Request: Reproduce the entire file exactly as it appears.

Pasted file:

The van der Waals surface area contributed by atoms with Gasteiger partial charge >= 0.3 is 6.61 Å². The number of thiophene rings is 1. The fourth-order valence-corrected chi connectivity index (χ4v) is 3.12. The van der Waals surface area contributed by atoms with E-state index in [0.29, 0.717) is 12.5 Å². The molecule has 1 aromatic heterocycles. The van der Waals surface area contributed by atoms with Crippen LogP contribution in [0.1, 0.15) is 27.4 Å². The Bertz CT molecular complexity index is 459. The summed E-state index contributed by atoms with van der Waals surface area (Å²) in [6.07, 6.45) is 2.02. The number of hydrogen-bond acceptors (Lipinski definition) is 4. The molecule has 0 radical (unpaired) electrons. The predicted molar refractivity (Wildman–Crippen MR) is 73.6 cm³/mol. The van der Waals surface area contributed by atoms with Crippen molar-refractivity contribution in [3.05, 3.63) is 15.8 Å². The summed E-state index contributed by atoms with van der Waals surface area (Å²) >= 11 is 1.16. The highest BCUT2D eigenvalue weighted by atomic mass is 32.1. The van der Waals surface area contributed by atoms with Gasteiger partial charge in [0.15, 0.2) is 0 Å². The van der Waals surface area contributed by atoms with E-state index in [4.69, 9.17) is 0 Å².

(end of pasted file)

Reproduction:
The van der Waals surface area contributed by atoms with Gasteiger partial charge >= 0.3 is 6.61 Å². The number of thiophene rings is 1. The fourth-order valence-corrected chi connectivity index (χ4v) is 3.12. The van der Waals surface area contributed by atoms with E-state index in [0.29, 0.717) is 12.5 Å². The molecule has 1 aromatic heterocycles. The van der Waals surface area contributed by atoms with Crippen LogP contribution in [0.1, 0.15) is 27.4 Å². The Bertz CT molecular complexity index is 459. The summed E-state index contributed by atoms with van der Waals surface area (Å²) in [6.07, 6.45) is 2.02. The number of hydrogen-bond acceptors (Lipinski definition) is 4. The molecule has 0 radical (unpaired) electrons. The predicted molar refractivity (Wildman–Crippen MR) is 73.6 cm³/mol. The van der Waals surface area contributed by atoms with Crippen molar-refractivity contribution in [3.05, 3.63) is 15.8 Å². The summed E-state index contributed by atoms with van der Waals surface area (Å²) >= 11 is 1.16. The highest BCUT2D eigenvalue weighted by atomic mass is 32.1. The van der Waals surface area contributed by atoms with Gasteiger partial charge in [0.15, 0.2) is 0 Å². The van der Waals surface area contributed by atoms with E-state index in [4.69, 9.17) is 0 Å².